Sri Lanka video contains evidence of war crimes, says ICTY legal expert
[TamilNet, Friday, 03 December 2010, 04:01 GMT]
"This is a very disturbing video and clearly, on the face of it, shows war crimes have been committed and perhaps crimes against humanity, depending on who the group targeted was," said Mark Ellis, Executive Director of the International Bar Association (IBA), after reviewing the execution video broadcast by Channel-4, and added ""[t]here is no question that this video is prima facie evidence that these crimes were committed. And therefore there's a responsibility on the part of the international community to push for an investigation and prosecution."
Ellis further said: "International law is very clear. This does not stop with the soldier. It must move up through command - so cases can be made at the individuals whose faces are shown but also possibly at their commanders if they are military forces."
"Ellis's characterization of Sri Lanka's crimes as possibly constituting crimes against humanity is indeed a welcome commentary by a reputable international expert, as Tamil people have long known the infliction of such systematic aggregious crimes by successive Sinhala Governments on Tamil people to subdue the Tamils to a second class status. It appears that finally, albeit with delay as is expected under the authoritarian rule in Sri Lanka, clear and convincing evidence of grievous crimes committed in violation of international law are surfacing," said spokesperson for Tamils Against Genocide (TAG), a US-based activist group.
Crimes against humanity, as defined by the Rome Statute of the International Criminal Court Explanatory Memorandum, "are particularly odious offences in that they constitute a serious attack on human dignity or grave humiliation or a degradation of one or more human beings. They are not isolated or sporadic events, but are part either of a government policy (although the perpetrators need not identify themselves with this policy) or of a wide practice of atrocities tolerated or condoned by a government or a de facto authority. Murder; extermination; torture; rape, political, racial, or religious persecution and other inhumane acts reach the threshold of crimes against humanity only if they are part of a widespread or systematic practice. Isolated inhumane acts of this nature may constitute grave infringements of human rights, or depending on the circumstances, war crimes, but may fall short of falling into the category of crimes under discussion."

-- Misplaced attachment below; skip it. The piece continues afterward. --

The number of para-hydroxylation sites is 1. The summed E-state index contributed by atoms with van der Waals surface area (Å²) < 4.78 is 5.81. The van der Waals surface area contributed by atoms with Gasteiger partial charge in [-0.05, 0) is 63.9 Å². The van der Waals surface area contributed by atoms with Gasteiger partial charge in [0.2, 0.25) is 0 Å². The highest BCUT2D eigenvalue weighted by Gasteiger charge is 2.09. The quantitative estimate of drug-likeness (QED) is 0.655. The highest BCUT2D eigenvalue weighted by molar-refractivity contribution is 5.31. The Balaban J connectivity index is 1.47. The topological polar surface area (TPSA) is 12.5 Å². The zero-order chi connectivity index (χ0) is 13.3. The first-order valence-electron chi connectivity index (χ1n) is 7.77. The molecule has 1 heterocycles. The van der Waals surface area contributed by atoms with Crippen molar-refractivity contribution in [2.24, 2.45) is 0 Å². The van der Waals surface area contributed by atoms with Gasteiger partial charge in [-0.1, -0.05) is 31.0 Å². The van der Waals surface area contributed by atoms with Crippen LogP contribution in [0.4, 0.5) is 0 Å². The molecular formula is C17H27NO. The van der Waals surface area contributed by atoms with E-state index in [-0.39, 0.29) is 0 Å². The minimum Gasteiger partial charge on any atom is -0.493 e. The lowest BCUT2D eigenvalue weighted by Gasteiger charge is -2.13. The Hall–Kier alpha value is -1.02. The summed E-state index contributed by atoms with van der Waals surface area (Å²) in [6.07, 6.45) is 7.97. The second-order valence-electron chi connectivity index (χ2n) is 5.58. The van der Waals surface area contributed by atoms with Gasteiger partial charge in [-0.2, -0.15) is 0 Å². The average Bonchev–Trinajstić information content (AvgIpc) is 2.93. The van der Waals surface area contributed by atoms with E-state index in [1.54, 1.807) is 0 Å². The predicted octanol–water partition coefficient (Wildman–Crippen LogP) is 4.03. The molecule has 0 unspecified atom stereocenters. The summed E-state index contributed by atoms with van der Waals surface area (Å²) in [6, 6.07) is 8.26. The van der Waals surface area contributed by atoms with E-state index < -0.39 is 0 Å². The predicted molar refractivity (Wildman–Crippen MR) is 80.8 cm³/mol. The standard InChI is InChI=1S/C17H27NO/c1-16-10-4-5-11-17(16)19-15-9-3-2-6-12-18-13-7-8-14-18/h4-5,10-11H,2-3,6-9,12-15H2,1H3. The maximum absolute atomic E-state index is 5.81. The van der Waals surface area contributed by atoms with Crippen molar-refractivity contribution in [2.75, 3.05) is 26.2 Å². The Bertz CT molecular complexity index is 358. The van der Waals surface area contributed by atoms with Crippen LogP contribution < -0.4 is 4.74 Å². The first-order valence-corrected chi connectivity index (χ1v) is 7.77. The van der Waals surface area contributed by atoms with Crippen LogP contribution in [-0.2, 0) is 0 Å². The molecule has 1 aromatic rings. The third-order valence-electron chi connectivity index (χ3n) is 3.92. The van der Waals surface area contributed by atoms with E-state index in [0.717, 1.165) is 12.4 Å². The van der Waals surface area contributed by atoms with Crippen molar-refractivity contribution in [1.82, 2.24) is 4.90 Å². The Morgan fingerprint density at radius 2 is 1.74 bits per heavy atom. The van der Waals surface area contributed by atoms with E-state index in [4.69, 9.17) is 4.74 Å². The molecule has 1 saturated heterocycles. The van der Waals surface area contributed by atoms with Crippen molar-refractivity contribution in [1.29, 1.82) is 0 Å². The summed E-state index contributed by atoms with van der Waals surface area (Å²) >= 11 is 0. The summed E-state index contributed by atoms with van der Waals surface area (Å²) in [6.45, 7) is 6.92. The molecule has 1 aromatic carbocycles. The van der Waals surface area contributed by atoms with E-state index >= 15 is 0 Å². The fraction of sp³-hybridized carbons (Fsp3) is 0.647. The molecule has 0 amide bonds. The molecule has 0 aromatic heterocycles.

In 1999, Mr. Ellis was appointed Legal Advisor to the Independent International Commission on Kosovo, chaired by Justice Richard J. Goldstone. In 2003, he was appointed by OSCE to advise on the creation of Serbia's War Crimes Tribunal. He is presently a member of the Advisory Panel to the Defense Counsel for the International Criminal Tribunal for Yugoslavia (ICTY).
The International Bar Association (IBA), established in 1947, is the world’s leading organisation of international legal practitioners, bar associations and law societies.